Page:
Mr. Zero worked for his company loyally for 25 years. Then he was replaced by a mechanical adding machine. Ouch.
Naturally, he was furious and murdered his boss. This musical adaptation of Elmer Rice’s 1923 play follows Mr. Zero all the way to afterlife in the Elysian Fields. The score by composer Joshua Schmidt ranges from gospel to contemporary classical.
Previews begin Feb. 7. Minetta Lane Theatre, 18 Minetta Lane (betw. Sixth Ave. & MacDougal St.), 212.420.8000; $45-$65.
Betrayed: The Iraqis Who Loved America Too Much
First, New Yorker staff writer George Packer turned to 20,000 words in the magazine to describe the relationships between Americans and their Iraqi interpreters, who risked death with little help from the United States. Now he’s written his first play, which further explores the situation through the story of three Iraqi interpreters and their American supervisor. The subtitle says it all.
Feb. 6-Mar. 16. Culture Project, 55 Mercer St. (betw. Broome & Grand Sts.), 212-352-3101; $25-$60.
Coming soon to a living room near you: Brooklyn playwright Aaron Landsman’s fourth site-specific production will be staged on 24 different people’s couches. The play interweaves the story of a real estate agent and his sales pitch with the story of a young couple trying to start a family and sustain a relationship in a city where everything is in flux.
Each performance will be tailored to the lives of the hosts and the particulars of their neighborhood—from Wall Street to Williamsburg to Kingsbridge in the Bronx.
Feb. 9-Mar. 16. Various locations, 866-811-4111; $15.
So She Said
One director has combined material from 13 New York playwrights. Six actresses will perform two dozen characters just beginning to find their voices. The play loosely follows the form of Jane Martin’s “Sez She,” but the group putting on “So She Said” was denied rights to perform “Sez She” in New York. Enter the 13 New York playwrights. (Jenny Fischer)
Feb. 7-16. Abingdon Theatre Arts Complex, 312 W. 36th St., First floor (betw. Eighth & Ninth Aves.), (212)868-4444; $20.
The Jazz Age
Playwright Allan Knee, whose last work, The Man Who Wrote Peter Pan, was adapted to the 2004 movie Finding Neverland, takes on the realm of literary creators again—this time it’s heavyweights F. Scott Fitzgerald, Zelda Sayre and Ernest Hemingway. Knee was inspired by A Moveable Feast, Hemingway’s account of his life in 1920s Paris. Expect passion, jealousy and betrayal. (JF)
Feb. 8-Mar. 2. 59E59 Theaters, 59 E. 59th St. (betw. Park & Madison Aves), 212-279-4200; $35.
Come Back, Little Sheba
Director Michael Pressman’s production, the first on Broadway since the 1950 original, doesn’t liberate William Inge’s play from the ranks of period pieces. But its heart-stirring images deliver a suffocating intensity, and actress S. Epatha Merkerson’s performance as Lola is a beautifully textured creation. (Leonard Jacobs)
Open run. Biltmore Theatre, 247 W. 47th St. (betw. Broadway & 8th Ave.), 212-239-6200; $46.50-91.50.
This one-woman “folk opera” stars the captivating Sheila Dabney as a 19th-century American slave who tries to save her lover by turning him into a tree (but ultimately fails to protect him). The blues seems like an appropriate choice, but the story lacks originality; it all rests on the dynamic performance of Dabney, who doesn’t disappoint in the 50-minute tour de force, but we need more to feel we’ve experienced something beyond a stellar soundtrack performed live. (Jerry Portwood)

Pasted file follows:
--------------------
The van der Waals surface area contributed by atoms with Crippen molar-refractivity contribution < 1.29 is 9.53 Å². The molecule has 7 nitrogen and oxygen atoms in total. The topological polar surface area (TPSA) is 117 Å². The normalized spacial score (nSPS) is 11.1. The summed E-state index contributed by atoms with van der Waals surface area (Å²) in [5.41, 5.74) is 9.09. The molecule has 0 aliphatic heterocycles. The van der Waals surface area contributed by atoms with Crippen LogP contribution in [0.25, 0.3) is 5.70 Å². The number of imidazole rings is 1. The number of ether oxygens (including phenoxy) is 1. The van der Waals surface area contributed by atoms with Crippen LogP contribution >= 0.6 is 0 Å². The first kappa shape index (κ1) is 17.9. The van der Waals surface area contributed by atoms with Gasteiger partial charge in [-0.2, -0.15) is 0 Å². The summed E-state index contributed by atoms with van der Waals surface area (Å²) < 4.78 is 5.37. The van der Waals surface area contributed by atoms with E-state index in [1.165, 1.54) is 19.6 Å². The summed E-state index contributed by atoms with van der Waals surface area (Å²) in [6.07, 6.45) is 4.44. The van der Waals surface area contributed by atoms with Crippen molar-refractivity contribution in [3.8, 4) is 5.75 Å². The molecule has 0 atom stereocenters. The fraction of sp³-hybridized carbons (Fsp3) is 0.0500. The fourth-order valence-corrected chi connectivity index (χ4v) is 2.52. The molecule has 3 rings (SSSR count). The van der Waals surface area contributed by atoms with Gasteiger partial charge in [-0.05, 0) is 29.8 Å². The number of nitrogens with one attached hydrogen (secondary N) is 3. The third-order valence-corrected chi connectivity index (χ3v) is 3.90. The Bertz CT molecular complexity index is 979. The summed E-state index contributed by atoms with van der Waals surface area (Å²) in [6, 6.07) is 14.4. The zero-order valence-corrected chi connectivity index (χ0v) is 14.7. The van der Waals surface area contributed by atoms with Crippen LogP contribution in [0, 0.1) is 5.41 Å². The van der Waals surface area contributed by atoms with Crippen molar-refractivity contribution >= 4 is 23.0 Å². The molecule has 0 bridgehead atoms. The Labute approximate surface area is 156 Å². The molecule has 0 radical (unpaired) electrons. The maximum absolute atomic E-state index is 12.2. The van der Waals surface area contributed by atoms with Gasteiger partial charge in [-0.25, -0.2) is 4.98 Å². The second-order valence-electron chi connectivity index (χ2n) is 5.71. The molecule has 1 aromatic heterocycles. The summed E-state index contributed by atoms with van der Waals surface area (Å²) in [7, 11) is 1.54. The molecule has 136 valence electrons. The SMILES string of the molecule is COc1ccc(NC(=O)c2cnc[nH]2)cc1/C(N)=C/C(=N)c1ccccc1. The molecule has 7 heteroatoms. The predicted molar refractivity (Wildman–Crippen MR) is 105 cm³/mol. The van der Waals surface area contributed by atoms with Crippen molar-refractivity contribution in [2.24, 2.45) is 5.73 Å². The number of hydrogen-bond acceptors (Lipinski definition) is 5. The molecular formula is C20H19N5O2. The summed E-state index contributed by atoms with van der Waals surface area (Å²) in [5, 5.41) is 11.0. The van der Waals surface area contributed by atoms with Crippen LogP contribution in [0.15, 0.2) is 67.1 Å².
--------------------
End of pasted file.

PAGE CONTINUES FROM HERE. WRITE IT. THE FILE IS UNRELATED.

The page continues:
Through Feb. 10. La MaMa, 74 E. 4th St. (betw. 2nd Ave. & Bowery), 212-475-7710; Thurs.-Sat. 7:30; Sun. 3 & 7:30, $20-$25.
Nathan Lane stars as a lame-duck president in David Mamet’s first new work on Broadway in 20 years. The playwright who made his reputation painting hucksters and hustlers as inexorably human fatally errs this time: November packs only the firepower to nick the skin, not to assassinate. Mamet has stated that the play isn’t about George W. Bush, but shouldn’t satire sear? Why does this one itch? (LJ)
Open run. Ethel Barrymore Theatre, 243 W. 47th St. (betw. Broadway & 8th Ave.), 212-239-6200; $46.50-$99.50.
In an attempt to get twentysomethings interested in theater, this is a play about 20- to 30-year-olds and their pursuit of love (and sex). Unfortunately Abi Morgan’s script is intended for TV more than the stage, having too many rapid scene changes and plot points for an effective live performance. The writing is successful at times, but the young cast has a hard time keeping up and matching its wit. (JP)
Through Feb. 9. Michael Weller Theatre, 311 W.43rd St., 6th floor (betw. 8th & 9th Aves.), 212-868-4444; Wed.-Sat. 8, $18.
The 39 Steps
It’s raison d’être is, at first blush, delicious: A send-up of Alfred Hitchcock’s oeuvre as seen through the lens of one of his great early films from 1935, all in the name of turning Hitch’s horror-loving sensibility on its head. The hoary plot is tailor-made for a lot of goofy spoofing, especially with two actors—Arnie Burton and Cliff Saunders—playing dozens of subsidiary roles. But no matter how much laughter one derives from The 39 Steps, there’s no denying it overflows with comic shtick we’ve seen countless times before. (LJ)
Through March 23. American Airlines Theatre, 227 W. 42nd St. (betw. 7th & 8th Aves.), 212-719-1300; $51.25-$96.25.
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